Rainiers' Peterson collects five more hits

Mariners' No. 8 prospect races to inside-the-park homer, plates three

D.J. Peterson has put up nine multi-hit games since joining Triple-A Tacoma on June 30. (Tacoma Rainiers)

By Tyler Maun / MiLB.com | August 4, 2016 12:49 AM ET

D.J. Peterson crushed a deep drive to center field, but when he looked up, the ball was headed toward the right field corner. He didn't know why, he just kept running.

The Mariners' eighth-ranked prospect legged out an inside-the-park homer as the fourth hit on his career-best 5-for-5 night Wednesday, driving in three runs and continuing a power-packed stretch at the plate as Triple-A Tacoma pounded El Paso, 9-2.

"I was in a positive count, so I was just kind of sitting on something up in the zone, fastball, breaking ball, just trying to get a good pitch to drive," Peterson said of his leadoff at-bat in the seventh. "I got a fastball middle-away and felt like I put a good swing on it, and I guess their center fielder jumped up for it and couldn't quite get it. It hit the brick wall and I'm not sure if it hit off him, but it took a funny bounce and went all the way to right field. That's what it took to get a chance to get me all the way home."

On replay, the ball appeared to hit El Paso center fielder Auston Bousfield in the head after it ricocheted off the wall. Bousfield left the game after the play.

"Honestly, I had no idea what was going on," Peterson said. "I just saw my third base coach waving me around, so I just kept flying. No one was saying anything, so I was just like, 'I better kick in the gears and keep going.'"

Peterson's night already was a productive one before the unconventional roundtripper. He singled to right leading off the second and doubled to left with one out in the fourth. The 24-year-old first baseman notched his first two RBIs with a single to right in the fifth.

"The key has been just trying to get into positive counts, trying to lay off some pitchers' pitches and allowing myself to see some good pitches that I'm able to drive rather than trying to do too much and go get things that I can't drive," he said.

Tacoma manager Pat Listach offered a similar assessment of his slugging corner infielder.

"What he's really done the last three days is gotten good pitches to hit and hasn't chased out of the zone," Listach said. "When he's struggling, he chases out of the zone; when he's hot, he lays off those pitches and gives himself a chance to get in a good hitting count."

Peterson singled in his final trip to the plate leading off the eighth.

"He's had a good stretch of probably 225-250 at-bats between Double-A and Triple-A, and he's put himself on the radar at the big league level," Listach said. "Obviously, we all know he was a big prospect, first-round pick and everything, but he had a couple of bad years there. He's put himself back in the mix where we think he can help us in Seattle."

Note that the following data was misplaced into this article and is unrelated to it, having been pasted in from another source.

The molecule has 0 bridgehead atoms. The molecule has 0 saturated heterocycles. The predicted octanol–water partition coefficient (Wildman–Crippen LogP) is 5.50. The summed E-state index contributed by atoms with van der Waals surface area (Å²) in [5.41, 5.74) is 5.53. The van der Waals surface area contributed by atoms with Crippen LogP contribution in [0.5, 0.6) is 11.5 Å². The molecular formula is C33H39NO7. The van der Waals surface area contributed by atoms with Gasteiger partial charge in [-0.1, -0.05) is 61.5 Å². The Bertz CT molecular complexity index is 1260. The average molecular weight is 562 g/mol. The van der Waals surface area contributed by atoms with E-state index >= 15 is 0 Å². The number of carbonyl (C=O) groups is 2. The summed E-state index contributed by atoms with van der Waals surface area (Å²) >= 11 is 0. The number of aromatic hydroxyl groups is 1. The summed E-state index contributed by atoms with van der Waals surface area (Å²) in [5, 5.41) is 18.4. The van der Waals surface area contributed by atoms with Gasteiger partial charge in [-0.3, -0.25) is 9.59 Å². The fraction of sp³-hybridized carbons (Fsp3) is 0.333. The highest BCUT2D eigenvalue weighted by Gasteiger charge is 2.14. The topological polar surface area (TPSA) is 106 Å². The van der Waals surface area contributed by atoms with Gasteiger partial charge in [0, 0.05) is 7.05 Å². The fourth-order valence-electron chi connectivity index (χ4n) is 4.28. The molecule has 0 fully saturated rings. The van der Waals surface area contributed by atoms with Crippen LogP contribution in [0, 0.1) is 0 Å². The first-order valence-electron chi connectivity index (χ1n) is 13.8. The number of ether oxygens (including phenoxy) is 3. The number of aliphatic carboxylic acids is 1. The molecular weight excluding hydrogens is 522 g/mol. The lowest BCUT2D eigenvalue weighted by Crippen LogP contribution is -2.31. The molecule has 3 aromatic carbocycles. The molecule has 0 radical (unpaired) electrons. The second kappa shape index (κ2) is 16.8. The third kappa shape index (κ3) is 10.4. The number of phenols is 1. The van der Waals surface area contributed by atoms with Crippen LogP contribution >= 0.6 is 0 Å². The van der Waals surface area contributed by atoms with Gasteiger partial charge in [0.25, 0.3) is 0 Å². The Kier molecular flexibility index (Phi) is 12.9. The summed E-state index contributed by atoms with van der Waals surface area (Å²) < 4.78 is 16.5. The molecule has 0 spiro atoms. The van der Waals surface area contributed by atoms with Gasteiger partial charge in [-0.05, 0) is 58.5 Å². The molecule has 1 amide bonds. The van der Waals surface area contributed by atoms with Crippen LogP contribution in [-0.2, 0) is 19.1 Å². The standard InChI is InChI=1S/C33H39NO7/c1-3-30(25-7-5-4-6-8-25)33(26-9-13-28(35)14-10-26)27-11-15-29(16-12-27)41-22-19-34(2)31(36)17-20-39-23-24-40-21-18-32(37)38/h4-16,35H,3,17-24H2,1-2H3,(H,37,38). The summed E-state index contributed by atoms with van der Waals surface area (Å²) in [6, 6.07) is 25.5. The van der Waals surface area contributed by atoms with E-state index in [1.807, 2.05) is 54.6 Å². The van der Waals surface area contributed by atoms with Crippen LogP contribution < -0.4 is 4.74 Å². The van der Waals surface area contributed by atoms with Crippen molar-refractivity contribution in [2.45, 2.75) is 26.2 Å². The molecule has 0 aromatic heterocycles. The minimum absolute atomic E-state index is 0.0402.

Peterson, who doubled and homered in Monday's win over Albuquerque, boosted his average back over .300 with his five-hit showing and boasts a .306/.368/.532 slash line in 32 Pacific Coast League games. The turnaround comes after Peterson batted .223/.287/.344 last season with Double-A Jackson.

"This game is all about confidence," Listach said. "It's easy when things are going good for you and you think you've got the world by the hands. When things don't go well, you really find out the true character of a person. Things haven't gone well for him for two years.

"He's driving the ball to all fields now. He's put himself back on the map, like I said, as far as the Mariners are concerned. It's fun to watch him have fun and have success."

Tacoma scored all its runs between the fourth and seventh innings, and Rainiers pitchers made sure they stood up. Peterson credited starter Sam Gaviglio with energizing his offense as he limited the Chihuahuas to one run on five hits over six innings.

"He's had two great outings against El Paso, back-to-back outings against them," the slugger said. "He had a good sinker working. His off-speed was going. He was spotting up, threw a lot of strikes, commanded the zone. He's had two back-to-back outings where he's been lights-out. For an offense, that makes you want to get after it and help that guy who's competing for you on the mound."

Padres No. 20 prospect Carlos Asuaje doubled, singled and scored a run for the Chihuahuas.

Tyler Maun is a contributor to MiLB.com. Follow him on Twitter @TylerMaun. This story was not subject to the approval of the National Association of Professional Baseball Leagues or its clubs.

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